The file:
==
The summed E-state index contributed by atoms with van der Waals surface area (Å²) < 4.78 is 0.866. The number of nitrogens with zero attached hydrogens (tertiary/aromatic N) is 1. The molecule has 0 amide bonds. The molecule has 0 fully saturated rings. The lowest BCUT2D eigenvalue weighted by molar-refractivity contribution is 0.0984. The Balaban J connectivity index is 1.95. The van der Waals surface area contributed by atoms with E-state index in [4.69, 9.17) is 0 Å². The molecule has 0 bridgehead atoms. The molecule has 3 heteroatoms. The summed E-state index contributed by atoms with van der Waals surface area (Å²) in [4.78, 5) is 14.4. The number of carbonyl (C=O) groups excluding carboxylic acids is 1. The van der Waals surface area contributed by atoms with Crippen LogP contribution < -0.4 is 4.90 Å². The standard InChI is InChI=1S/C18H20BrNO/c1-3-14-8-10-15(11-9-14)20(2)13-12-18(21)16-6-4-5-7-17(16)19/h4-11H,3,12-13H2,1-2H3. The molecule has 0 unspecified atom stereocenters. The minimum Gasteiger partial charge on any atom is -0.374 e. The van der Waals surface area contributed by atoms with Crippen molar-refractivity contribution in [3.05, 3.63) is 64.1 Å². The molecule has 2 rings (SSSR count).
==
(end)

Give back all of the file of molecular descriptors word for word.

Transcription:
The summed E-state index contributed by atoms with van der Waals surface area (Å²) < 4.78 is 0.866. The number of nitrogens with zero attached hydrogens (tertiary/aromatic N) is 1. The molecule has 0 amide bonds. The molecule has 0 fully saturated rings. The lowest BCUT2D eigenvalue weighted by molar-refractivity contribution is 0.0984. The Balaban J connectivity index is 1.95. The van der Waals surface area contributed by atoms with E-state index in [4.69, 9.17) is 0 Å². The molecule has 0 bridgehead atoms. The molecule has 3 heteroatoms. The summed E-state index contributed by atoms with van der Waals surface area (Å²) in [4.78, 5) is 14.4. The number of carbonyl (C=O) groups excluding carboxylic acids is 1. The van der Waals surface area contributed by atoms with Crippen LogP contribution < -0.4 is 4.90 Å². The standard InChI is InChI=1S/C18H20BrNO/c1-3-14-8-10-15(11-9-14)20(2)13-12-18(21)16-6-4-5-7-17(16)19/h4-11H,3,12-13H2,1-2H3. The molecule has 0 unspecified atom stereocenters. The minimum Gasteiger partial charge on any atom is -0.374 e. The van der Waals surface area contributed by atoms with Crippen molar-refractivity contribution in [3.05, 3.63) is 64.1 Å². The molecule has 2 rings (SSSR count).